Valve 12 includes two cartridges or inserts 34 through which hydraulic fluid passes on its way to ports 22 and 24 from valve 26 and on its way back to valve 26 when it returns from ports 22 and 24. These cartridges include internal valves that provided the anti-cavitation and pressure relief features of the present invention. Furthermore, each of the cartridges has a circular external seat, preferably conical, that mates with a similar seat formed in the cavity 36 that receives the cartridge. Once cartridges 34 have been inserted into their respective cavities 36, a threaded end cap 38 is screwed into the opening of cavity 36 to seal a cartridge in place and prevent the leakage of hydraulic fluid. Depending on the particular application for which the valve is intended, a spring 40 may be disposed between the cartridge and the end cap to bias the sealing surface on the outside of the cartridge against the sealing surface on the inside of cavity 36. These surfaces define the check valve function.

A hydraulic pressure relief passageway 42 is provided in the valve body that couples the backside of the cartridge 44 with an opening in a land 30 that abuts spool 28. Details of the construction of this passageway can be seen in more detail in FIG. 2. In this manner, when spool 28 moves to the left, as shown in FIG. 12, the backside 44 of cartridge 34 is in fluid communication with the tank, and effectively at tank pressure. When spool 28 is in a neutral position, this passageway is closed off. Similarly, when the spool is shifted to the right, such that fluid flow is conducted from the supply to port 22, this passageway 42 is also closed off.

Referring now to FIG. 3, we can see a single-acting valve 12′ similar to the valve illustrated in FIG. 1. The difference between this valve and the valve of FIG. 1 is that there is only a single cartridge 34 disposed in the valve body and a single port 22. In addition, the spool 28′ is configured to direct flow to and from cartridge 34 in port 22, and lacks similar features to control two ports such as spool 28 in FIG. 1. In effect, the valve 12′ shown in FIG. 3 is identical to the left hand portion of valve 12 shown in FIG. 1 and to the right-hand side of valve 12 has been removed. Since valve 12′ in FIG. 3 only has a single port 22, it is appropriate for use with single acting cylinders such as cylinder 10′ to which port 22 is coupled.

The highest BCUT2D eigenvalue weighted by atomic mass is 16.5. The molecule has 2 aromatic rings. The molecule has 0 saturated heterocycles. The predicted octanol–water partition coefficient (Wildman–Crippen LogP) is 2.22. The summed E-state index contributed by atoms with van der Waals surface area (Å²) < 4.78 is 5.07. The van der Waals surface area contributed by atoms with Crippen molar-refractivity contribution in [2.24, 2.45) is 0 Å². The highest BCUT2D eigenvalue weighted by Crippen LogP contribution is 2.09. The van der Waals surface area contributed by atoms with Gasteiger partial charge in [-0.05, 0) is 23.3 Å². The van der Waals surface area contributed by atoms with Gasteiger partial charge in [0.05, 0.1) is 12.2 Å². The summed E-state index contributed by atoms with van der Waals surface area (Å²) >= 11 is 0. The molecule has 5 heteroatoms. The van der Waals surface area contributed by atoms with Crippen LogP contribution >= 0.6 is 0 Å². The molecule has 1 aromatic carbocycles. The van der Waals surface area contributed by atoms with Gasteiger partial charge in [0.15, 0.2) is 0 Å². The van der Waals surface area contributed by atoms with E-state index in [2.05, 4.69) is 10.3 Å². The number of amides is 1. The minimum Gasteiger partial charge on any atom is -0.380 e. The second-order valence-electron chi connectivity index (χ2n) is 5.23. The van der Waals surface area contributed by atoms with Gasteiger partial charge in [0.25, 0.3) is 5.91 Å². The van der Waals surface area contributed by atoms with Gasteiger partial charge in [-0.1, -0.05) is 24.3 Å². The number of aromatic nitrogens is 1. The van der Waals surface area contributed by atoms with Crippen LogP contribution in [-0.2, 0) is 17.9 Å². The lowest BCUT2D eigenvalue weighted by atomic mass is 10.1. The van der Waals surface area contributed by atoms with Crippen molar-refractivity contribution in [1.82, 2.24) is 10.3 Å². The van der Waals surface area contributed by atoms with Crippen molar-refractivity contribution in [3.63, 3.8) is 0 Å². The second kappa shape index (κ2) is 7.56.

A single-acting valve 12′ would be appropriate where bi-directional hydraulic force need not be applied to an actuator in order to control both its extension and retraction. A typical case might be for a boom lift cylinder in a backhoe, for example, or for a hydraulic car jack. In both these cases, the motion of an actuator, both in extension and retraction, can be controlled simply by applying pressurized fluid to one side of a piston or removing such pressurized fluid from that side of a piston. In all other respects, other than its lack in symmetry, valve 12′ is identical to valve 12 in FIG. 1.

FIG. 4 is a cross-sectional view of cartridge 34 in cross-section. The cartridge is supported inside cavity 36 by two sealing rings 46, 48. Sealing ring 46 is disposed in a circumferential groove on the outer surface of cartridge 34 towards the outer end of cartridge 34. Sealing ring 48 is similarly disposed in a circumferential groove on an inner end of cartridge 34.